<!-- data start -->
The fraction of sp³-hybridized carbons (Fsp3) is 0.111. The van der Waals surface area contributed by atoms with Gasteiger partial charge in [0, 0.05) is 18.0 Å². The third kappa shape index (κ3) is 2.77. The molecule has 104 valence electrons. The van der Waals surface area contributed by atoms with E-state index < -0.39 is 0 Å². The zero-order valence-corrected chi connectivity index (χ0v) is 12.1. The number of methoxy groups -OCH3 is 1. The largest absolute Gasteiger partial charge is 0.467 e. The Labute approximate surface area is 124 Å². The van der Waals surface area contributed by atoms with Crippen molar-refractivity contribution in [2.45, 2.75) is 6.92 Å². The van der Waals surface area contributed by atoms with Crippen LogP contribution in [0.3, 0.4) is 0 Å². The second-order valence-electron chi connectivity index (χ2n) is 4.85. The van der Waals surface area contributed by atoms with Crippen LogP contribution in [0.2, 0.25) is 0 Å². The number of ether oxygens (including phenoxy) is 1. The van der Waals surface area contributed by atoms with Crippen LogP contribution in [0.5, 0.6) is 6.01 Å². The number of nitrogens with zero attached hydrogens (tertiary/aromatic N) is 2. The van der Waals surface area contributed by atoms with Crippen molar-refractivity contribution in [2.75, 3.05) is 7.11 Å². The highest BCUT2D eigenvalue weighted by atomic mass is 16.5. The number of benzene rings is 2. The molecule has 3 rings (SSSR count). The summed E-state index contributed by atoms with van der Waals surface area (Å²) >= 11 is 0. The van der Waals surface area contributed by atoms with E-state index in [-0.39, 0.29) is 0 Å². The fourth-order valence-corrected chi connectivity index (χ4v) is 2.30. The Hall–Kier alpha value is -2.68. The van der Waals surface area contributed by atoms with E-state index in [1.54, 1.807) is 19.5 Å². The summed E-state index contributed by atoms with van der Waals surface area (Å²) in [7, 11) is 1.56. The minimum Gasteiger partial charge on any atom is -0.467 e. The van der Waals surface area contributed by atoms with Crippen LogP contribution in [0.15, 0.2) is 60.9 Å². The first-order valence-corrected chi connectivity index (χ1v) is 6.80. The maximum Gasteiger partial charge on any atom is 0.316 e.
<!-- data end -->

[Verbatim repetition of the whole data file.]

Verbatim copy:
The fraction of sp³-hybridized carbons (Fsp3) is 0.111. The van der Waals surface area contributed by atoms with Gasteiger partial charge in [0, 0.05) is 18.0 Å². The third kappa shape index (κ3) is 2.77. The molecule has 104 valence electrons. The van der Waals surface area contributed by atoms with E-state index < -0.39 is 0 Å². The zero-order valence-corrected chi connectivity index (χ0v) is 12.1. The number of methoxy groups -OCH3 is 1. The largest absolute Gasteiger partial charge is 0.467 e. The Labute approximate surface area is 124 Å². The van der Waals surface area contributed by atoms with Crippen molar-refractivity contribution in [2.45, 2.75) is 6.92 Å². The van der Waals surface area contributed by atoms with Crippen LogP contribution in [0.3, 0.4) is 0 Å². The second-order valence-electron chi connectivity index (χ2n) is 4.85. The van der Waals surface area contributed by atoms with Crippen LogP contribution in [0.2, 0.25) is 0 Å². The number of ether oxygens (including phenoxy) is 1. The van der Waals surface area contributed by atoms with Crippen LogP contribution in [0.5, 0.6) is 6.01 Å². The number of nitrogens with zero attached hydrogens (tertiary/aromatic N) is 2. The van der Waals surface area contributed by atoms with Crippen molar-refractivity contribution in [2.75, 3.05) is 7.11 Å². The highest BCUT2D eigenvalue weighted by atomic mass is 16.5. The number of benzene rings is 2. The molecule has 3 rings (SSSR count). The summed E-state index contributed by atoms with van der Waals surface area (Å²) >= 11 is 0. The van der Waals surface area contributed by atoms with E-state index in [-0.39, 0.29) is 0 Å². The fourth-order valence-corrected chi connectivity index (χ4v) is 2.30. The Hall–Kier alpha value is -2.68. The van der Waals surface area contributed by atoms with E-state index in [1.54, 1.807) is 19.5 Å². The summed E-state index contributed by atoms with van der Waals surface area (Å²) in [7, 11) is 1.56. The minimum Gasteiger partial charge on any atom is -0.467 e. The van der Waals surface area contributed by atoms with Crippen LogP contribution in [0.15, 0.2) is 60.9 Å². The first-order valence-corrected chi connectivity index (χ1v) is 6.80. The maximum Gasteiger partial charge on any atom is 0.316 e.